Avast Antivirus Review

Avast antivirus provides a full range of features packaged in a simple package. Its malware engine earned an outstanding score in my tests and its web security was effective at catching sites that were phishing that slipped through Chrome and Firefox’s default detection systems. Its performance scanner performed well in keeping its impact on system performance to a minimum. In fact, Avast’s performance scanning was more effective at cutting down on the CPU use than any other program I tested.

Avast also provides a range of other tools. These include a password manager, an VPN (exclusive to Avast One), a photo vault as well as a breach monitoring feature. Its security toolkit is also quite extensive, with the ability to run programs within and a security scanner to check for vulnerabilities that could be present.

If you encounter issues, the Avast support website provides a complete knowledge base. The search function makes finding the answers to frequently-asked questions easy. If you are unable to find the answer, Avast’s forums is a great resource to seek help from other users.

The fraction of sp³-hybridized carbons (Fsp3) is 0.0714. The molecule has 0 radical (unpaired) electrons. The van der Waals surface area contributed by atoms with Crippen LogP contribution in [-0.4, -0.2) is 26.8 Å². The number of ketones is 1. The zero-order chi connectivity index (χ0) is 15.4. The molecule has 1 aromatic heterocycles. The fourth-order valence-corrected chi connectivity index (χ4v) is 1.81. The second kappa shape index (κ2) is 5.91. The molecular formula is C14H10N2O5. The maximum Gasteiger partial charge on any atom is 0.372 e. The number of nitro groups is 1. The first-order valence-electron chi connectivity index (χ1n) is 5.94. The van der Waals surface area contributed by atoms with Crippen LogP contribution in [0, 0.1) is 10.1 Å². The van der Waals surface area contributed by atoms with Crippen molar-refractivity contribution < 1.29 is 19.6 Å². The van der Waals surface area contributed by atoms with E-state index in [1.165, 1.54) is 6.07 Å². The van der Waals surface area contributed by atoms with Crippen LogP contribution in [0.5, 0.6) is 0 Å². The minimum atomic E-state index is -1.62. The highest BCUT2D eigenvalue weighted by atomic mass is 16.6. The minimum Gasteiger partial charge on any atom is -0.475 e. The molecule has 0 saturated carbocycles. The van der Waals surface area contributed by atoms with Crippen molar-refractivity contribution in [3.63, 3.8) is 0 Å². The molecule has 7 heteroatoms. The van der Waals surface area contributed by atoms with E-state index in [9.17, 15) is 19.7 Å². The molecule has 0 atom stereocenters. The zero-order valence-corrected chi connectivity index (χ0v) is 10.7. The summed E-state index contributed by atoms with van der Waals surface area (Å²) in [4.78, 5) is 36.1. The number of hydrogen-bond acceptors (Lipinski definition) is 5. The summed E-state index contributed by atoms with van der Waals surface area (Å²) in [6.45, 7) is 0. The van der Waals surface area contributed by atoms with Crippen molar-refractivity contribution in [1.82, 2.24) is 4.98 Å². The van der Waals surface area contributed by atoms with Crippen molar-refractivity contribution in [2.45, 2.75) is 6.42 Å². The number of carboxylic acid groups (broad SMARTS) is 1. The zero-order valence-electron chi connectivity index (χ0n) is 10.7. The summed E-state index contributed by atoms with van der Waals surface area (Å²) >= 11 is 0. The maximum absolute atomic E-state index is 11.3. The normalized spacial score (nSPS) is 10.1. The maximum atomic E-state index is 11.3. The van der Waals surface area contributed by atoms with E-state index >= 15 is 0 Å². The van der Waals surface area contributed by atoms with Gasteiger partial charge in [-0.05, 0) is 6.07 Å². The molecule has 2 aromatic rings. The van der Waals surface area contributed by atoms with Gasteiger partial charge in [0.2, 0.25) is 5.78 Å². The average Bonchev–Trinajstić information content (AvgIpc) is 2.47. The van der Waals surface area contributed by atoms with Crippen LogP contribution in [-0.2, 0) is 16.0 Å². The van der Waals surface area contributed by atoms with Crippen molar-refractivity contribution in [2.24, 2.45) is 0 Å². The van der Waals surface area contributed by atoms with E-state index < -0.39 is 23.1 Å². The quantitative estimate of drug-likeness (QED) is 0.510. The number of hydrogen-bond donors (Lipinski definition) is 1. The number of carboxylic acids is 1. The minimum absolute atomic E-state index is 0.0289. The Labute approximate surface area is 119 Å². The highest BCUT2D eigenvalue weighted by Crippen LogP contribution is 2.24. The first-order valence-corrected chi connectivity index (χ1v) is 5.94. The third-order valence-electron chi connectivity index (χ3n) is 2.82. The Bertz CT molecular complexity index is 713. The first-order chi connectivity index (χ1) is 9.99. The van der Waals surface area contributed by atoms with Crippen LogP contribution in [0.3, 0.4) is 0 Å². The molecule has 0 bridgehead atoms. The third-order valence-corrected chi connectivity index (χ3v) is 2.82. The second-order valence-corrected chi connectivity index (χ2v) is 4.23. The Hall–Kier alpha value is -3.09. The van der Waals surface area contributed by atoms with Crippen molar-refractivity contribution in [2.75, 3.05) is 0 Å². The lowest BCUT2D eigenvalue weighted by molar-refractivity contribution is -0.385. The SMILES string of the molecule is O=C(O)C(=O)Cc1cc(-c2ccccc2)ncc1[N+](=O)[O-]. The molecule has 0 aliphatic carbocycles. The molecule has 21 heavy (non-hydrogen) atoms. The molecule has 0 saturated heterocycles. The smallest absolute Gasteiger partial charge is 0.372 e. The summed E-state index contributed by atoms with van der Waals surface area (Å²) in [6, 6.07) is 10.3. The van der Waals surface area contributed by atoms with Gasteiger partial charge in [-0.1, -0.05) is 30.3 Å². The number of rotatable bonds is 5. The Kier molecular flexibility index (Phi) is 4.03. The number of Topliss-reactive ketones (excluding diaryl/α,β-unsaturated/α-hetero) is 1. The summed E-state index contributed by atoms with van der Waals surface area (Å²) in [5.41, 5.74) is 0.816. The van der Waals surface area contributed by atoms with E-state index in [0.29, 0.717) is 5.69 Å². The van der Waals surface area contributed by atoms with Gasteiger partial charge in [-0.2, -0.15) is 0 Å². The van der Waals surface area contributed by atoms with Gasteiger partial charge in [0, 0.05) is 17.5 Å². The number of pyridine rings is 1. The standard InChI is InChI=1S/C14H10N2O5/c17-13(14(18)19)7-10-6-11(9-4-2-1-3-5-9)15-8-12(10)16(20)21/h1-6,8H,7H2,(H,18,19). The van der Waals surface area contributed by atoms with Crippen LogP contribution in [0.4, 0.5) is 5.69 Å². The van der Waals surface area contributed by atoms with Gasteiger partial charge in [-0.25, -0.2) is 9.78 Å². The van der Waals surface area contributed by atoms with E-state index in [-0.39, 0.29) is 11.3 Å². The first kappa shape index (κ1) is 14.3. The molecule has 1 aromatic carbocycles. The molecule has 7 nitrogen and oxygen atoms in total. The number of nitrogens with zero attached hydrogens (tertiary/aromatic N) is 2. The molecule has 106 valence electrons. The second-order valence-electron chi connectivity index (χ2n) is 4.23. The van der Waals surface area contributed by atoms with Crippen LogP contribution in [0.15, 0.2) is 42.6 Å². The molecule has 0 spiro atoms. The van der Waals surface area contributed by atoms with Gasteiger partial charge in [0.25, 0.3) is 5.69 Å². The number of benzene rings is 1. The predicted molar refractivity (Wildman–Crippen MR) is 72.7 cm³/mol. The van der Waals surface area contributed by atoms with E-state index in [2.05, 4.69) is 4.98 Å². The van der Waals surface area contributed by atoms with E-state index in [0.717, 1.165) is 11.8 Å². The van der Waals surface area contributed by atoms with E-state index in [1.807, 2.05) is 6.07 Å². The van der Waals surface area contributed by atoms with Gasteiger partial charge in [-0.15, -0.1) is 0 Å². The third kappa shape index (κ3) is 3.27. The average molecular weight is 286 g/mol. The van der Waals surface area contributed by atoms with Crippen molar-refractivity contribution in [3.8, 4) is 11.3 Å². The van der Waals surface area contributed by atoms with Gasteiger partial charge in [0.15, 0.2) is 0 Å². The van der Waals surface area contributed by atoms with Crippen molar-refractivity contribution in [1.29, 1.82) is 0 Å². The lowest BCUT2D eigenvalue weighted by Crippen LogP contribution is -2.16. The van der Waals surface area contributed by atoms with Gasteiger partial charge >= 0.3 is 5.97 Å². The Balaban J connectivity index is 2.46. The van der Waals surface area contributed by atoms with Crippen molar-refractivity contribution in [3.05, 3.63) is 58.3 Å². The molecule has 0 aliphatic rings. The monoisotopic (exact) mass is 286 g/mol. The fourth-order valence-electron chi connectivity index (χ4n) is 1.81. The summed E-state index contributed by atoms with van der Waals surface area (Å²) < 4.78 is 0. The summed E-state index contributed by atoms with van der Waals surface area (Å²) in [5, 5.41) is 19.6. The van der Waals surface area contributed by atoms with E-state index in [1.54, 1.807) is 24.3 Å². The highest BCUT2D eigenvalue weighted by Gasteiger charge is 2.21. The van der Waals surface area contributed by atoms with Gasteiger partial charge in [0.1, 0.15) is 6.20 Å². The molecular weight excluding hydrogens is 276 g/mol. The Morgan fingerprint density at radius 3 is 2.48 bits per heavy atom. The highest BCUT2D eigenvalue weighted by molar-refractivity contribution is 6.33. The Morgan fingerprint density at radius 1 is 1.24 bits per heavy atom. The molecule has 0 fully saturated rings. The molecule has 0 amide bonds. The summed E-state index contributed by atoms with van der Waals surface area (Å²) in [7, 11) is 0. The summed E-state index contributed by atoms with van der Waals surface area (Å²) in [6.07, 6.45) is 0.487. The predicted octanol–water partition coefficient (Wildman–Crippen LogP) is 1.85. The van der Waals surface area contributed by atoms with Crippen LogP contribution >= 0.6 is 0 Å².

Avast might claim that it no longer sells data about its users, but the history of this practice is still popular in many people’s minds. In January of 2020, PCMag and Motherboard revealed that Avast sold the location and other personal information of its users to third party companies through its Jumpshot subsidiary. Avast has recently stopped this how to cyber proof your business data practice, and now asks users to opt-in when they download new installations of its desktop AV software. Its privacy policy states that the data of consumers is “stripped and removed from identification” before being shared with third party.

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